After a coincidental meeting with Jerrold Freeman, a Producer at Universal, at a 1969 New Years Eve Party, Gwynne found himself with an acting job two weeks later. “I immediately went right into the business, I mean I know it sounds like the classic Hollywood story, but it’s what happened to me. One thing led to another…I didn’t even have an agent, it was only later when I met this young kid named Spielberg and Jerry Freeman also got him on at Universal, I did Spielberg’s first three TV shows.”
With roles in TV shows such as Kojak and MacGyver, as well as parts in movies like Sunset with James Garner and Bruce Willis and Private Parts, the Howard Stern movie, Gwynne still did not wander far from a particular interest he had in his youth – Pulps. “I started collecting Weird Tales when I was like fifteen years old. I used to go to every old book store I would see in any town I was in and ask them if they had any Weird Tales. And sometimes mostly they would laugh and say that was a Pulp twenty years ago, they’re not gonna be around anymore, but every now and again one guy would smile and disappear for a minute or two and bring one or two of them from the basement somewhere and I would spend like a dollar apiece for them and keep them, so I’ve amassed quite a collection.”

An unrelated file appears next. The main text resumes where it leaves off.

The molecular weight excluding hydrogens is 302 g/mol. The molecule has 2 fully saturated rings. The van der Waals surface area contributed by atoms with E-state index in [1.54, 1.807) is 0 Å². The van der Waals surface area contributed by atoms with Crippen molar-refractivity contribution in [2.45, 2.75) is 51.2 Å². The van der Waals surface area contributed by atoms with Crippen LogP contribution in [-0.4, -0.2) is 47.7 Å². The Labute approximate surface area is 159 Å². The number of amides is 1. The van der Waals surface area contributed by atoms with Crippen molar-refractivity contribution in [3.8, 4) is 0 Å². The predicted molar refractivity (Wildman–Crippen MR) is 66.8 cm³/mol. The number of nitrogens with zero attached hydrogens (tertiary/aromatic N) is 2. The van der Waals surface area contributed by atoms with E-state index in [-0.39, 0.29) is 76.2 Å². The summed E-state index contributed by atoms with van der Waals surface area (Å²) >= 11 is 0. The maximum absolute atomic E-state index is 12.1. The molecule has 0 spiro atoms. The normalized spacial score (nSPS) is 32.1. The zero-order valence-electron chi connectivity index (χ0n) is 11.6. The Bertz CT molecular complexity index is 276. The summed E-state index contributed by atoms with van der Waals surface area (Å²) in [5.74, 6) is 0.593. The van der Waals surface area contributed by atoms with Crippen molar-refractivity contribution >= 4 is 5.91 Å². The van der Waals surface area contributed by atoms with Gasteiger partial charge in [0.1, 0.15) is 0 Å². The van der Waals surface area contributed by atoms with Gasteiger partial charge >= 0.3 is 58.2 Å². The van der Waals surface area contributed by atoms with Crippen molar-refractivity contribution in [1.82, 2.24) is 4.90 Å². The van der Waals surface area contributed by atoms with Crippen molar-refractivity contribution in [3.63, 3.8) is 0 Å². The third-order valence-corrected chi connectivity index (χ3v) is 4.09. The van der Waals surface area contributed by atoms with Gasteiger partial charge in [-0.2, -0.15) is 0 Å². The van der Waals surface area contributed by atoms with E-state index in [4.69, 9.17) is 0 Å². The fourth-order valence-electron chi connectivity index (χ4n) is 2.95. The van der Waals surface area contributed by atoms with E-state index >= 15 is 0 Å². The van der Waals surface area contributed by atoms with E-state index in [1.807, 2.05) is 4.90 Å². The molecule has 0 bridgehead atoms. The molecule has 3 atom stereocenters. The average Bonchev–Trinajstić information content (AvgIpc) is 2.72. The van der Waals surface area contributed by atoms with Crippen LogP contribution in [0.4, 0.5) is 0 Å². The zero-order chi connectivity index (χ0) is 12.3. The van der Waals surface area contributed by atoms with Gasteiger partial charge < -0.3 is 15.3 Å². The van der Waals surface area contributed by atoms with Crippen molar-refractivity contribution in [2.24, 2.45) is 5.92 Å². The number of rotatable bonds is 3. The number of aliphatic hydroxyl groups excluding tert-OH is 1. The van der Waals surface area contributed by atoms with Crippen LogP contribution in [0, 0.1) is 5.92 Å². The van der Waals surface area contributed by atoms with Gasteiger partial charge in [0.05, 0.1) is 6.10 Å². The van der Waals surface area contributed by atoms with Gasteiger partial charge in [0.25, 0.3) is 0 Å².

Of the title character of his debut audiobook in the Will Murray’s Pulp Classics line, Gwynne particularly enjoys not only the sheer over the top deviltry of Dr. Yen Sin, but also the fact that this villain has a truly formidable hero to spar with. “First of all, let’s look at this man’s name. Dr. Yen Sin. We all know what yen means and we all know what sin means, that’s how evil this guy is. He enjoys his evil. He’s got a yen for the sin. It’s rooted in a more interesting and singularly recurrent foe, the figure of Michael Traile, the man who could not sleep, the man who never slept. This is a man with almost equal power. Michael Traile began to intrigue me, a story about a young man in India who had a botched operation for a brain aneurism and found that the sleep aspect of the brain was interfered with and now he could no longer sleep. And he had to be taught how to take yoga relaxation exercises in order to keep him from just exploding. His mind couldn’t stop working and how even as a young man they had to constantly give him puzzles to solve, things to read, languages to learn. By the time he was fifteen he was speaking twelve different languages. He had grasped the deepest philosophies of the Orient and had gone on to become a bit of a scholar before he reached his twenties. So now Dr. Yen Sin has a formidable foe.”
Michael is clearly having fun with the tales he’s now telling for Will Murray’s Pulp Classics and feels like listeners and fans will as well. “Possibly, it has such a, there’s a quality to them. As soon as I started reading them aloud, I realized, whoa I can have some fun here, I’m not just delivering information. Most read material is delivering information. Pulps employed words of color, even exaggerated color. People thrummed when they talked, things bolted across the room, lightning flashed with a brilliant scientific blur across this room and several people were so satanic and their eyes glistened…As I’m reading them, I’m thinking, My God, I bet the police are going to be here any minute. They’re so big and wonderful and grand and glorious.”
Listen to Michael C. Gwynne as he brings Dr. Yen Sin #1 to life for Will Murray’s Pulp Classics from Radio Archives.